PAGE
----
6. Drug Addiction Fries Your Brain: Perhaps you remember the late-1980s fried egg commercial telling viewers, “This is your brain on drugs.” The ad, sponsored by the Partnership for a Drug-Free America, was effective in terms of making at least a few people think twice about trying illicit drugs. Unfortunately, it also gave the impression that people hooked on drugs automatically and permanently become useless zombies. This created a societal perception of addicts and recovering addicts as damaged goods, setting the stage for unnecessary and misguided discrimination by employers, insurers, health care providers, the legal system, and others. In reality, although addictions do “rewire” addicts’ brains in harmful ways, this damage is typically undone or circumvented with a period of continued sobriety. In fact, the brains of most recovering addicts return to baseline within six to eighteen months, depending on genetic makeup and addiction history, as long as the addict stays clean and sober.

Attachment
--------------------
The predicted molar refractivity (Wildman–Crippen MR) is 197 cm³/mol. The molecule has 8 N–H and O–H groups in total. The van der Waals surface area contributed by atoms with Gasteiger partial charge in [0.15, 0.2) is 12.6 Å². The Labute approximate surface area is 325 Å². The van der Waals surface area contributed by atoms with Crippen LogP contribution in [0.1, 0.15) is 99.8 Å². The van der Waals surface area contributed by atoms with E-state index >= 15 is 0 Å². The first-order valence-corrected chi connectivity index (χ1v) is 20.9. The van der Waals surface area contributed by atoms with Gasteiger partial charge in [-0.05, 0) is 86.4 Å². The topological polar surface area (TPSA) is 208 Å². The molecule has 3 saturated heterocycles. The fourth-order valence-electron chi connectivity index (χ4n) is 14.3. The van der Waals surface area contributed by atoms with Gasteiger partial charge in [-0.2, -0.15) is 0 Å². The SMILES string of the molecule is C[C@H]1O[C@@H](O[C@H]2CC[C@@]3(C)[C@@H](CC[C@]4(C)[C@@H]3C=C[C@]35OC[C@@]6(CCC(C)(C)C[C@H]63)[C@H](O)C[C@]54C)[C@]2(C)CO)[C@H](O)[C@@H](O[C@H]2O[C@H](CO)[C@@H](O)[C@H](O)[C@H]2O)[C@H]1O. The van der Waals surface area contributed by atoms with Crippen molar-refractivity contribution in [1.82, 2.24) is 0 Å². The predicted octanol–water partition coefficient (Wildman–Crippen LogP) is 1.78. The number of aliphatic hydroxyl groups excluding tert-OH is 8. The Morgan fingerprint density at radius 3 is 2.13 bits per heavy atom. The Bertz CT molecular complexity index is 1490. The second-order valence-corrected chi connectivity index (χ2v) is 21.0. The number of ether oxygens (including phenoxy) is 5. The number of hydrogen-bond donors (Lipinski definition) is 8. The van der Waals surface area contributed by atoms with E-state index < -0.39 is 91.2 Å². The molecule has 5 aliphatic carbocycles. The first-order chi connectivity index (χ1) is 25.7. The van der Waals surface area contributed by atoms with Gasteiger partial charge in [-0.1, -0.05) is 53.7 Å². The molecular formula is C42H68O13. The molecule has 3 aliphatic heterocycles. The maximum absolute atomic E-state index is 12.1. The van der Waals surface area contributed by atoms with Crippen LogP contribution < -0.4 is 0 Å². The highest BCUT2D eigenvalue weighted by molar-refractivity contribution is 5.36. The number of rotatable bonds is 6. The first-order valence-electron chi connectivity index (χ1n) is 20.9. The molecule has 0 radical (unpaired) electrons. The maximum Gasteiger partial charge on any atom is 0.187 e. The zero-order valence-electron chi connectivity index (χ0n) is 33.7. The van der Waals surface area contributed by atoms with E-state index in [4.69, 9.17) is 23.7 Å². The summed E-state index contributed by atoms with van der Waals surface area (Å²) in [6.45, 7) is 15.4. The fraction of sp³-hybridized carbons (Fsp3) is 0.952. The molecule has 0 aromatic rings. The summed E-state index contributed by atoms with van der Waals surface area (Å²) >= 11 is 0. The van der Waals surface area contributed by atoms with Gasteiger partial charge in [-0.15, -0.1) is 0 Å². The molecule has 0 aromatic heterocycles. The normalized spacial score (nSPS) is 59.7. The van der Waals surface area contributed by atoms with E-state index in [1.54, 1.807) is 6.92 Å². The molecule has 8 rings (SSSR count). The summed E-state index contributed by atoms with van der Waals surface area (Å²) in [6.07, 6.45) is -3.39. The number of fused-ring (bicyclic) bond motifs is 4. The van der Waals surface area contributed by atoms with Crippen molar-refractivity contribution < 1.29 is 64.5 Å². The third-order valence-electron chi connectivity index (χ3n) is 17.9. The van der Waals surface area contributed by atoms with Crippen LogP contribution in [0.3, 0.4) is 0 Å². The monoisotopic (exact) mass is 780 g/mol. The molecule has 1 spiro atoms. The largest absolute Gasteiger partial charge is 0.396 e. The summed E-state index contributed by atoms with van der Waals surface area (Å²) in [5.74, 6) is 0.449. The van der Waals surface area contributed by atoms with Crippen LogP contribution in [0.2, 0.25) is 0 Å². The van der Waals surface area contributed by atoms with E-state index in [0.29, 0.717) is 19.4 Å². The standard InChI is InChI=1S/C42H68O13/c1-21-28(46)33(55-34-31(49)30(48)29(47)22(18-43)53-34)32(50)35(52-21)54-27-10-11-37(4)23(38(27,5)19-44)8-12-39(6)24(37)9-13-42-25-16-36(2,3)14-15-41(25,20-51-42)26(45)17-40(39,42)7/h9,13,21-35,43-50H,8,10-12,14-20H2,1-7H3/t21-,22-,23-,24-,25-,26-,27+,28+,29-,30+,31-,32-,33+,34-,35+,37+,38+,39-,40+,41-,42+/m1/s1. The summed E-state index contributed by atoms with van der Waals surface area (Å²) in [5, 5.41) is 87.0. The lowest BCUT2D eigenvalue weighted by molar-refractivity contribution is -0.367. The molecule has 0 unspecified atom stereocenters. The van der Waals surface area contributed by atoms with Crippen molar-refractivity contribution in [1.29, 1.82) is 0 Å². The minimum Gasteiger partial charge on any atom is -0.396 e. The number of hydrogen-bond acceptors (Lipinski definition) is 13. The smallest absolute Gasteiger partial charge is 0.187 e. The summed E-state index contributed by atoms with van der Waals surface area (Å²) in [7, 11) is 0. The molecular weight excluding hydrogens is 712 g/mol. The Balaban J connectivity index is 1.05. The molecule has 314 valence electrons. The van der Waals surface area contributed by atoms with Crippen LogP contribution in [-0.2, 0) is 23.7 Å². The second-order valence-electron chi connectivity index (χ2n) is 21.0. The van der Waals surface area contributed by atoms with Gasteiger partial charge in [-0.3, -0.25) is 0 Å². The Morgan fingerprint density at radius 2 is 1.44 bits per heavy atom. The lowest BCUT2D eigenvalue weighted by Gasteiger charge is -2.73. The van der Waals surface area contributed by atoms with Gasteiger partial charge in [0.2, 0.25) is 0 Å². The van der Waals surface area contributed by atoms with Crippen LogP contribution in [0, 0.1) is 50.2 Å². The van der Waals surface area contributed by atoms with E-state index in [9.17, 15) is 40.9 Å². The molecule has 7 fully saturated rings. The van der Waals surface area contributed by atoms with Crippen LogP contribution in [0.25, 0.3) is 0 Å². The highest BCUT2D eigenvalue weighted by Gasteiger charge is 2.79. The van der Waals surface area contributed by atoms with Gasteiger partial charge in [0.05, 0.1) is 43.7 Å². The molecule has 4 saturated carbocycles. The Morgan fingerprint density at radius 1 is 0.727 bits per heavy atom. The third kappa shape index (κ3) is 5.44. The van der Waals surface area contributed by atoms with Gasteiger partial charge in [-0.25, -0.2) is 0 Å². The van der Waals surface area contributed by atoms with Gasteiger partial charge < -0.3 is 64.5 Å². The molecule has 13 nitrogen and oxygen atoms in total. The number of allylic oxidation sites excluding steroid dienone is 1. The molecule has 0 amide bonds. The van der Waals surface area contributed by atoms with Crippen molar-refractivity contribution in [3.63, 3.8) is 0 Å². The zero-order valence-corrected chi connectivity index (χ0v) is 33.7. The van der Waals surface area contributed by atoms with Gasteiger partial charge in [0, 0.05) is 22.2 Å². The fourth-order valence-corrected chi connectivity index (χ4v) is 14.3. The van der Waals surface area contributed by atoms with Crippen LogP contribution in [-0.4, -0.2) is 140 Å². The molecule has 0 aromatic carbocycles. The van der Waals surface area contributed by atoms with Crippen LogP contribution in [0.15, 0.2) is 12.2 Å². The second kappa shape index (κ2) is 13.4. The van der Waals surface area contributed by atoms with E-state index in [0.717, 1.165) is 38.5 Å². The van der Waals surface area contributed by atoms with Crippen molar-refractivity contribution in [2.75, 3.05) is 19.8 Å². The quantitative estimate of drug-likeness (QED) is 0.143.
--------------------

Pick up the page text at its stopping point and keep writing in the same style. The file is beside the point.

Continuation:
The good news is that despite the many myths about addiction, many addicts have sought treatment and established long-term sobriety and recovery, living healthier, happier, and more productive lives. The bad news is that many more addicts are shamed and stigmatized into silence and continued addiction. The simple truth is addiction is a chronic, progressive, and potentially fatal yet treatable disease, much like heart disease, diabetes, and cancer. In other words, addicts are not bad people, they are sick people. And they deserve empathetic and supportive treatment just like any other sick person. Hopefully, as the above myths are systematically debunked, an increasing percentage of addicted individuals will seek out the assistance and recovery they desperately need.

Robert Weiss LCSW, CSAT-S is Senior Vice President of Clinical Development with Elements Behavioral Health. He has developed clinical programs for The Ranch outside Nashville and The Sexual Recovery Institute in Los Angeles.A licensed UCLA MSW graduate and personal trainee of Dr. Patrick Carnes, Mr. Weiss is author of Cruise Control: Understanding Sex Addiction in Gay Men and Sex Addiction 101: A Basic Guide to Healing from Sex, Porn, and Love Addiction,and co-author with Dr. Jennifer Schneider of both Untangling the Web: Sex, Porn, and Fantasy Obsession in the Internet Age and Closer Together, Further Apart: The Effect of Technology and the Internet on Parenting, Work, and Relationships, along with numerous peer-reviewed articles and chapters. For more information for Rob on Facebook and Twitter.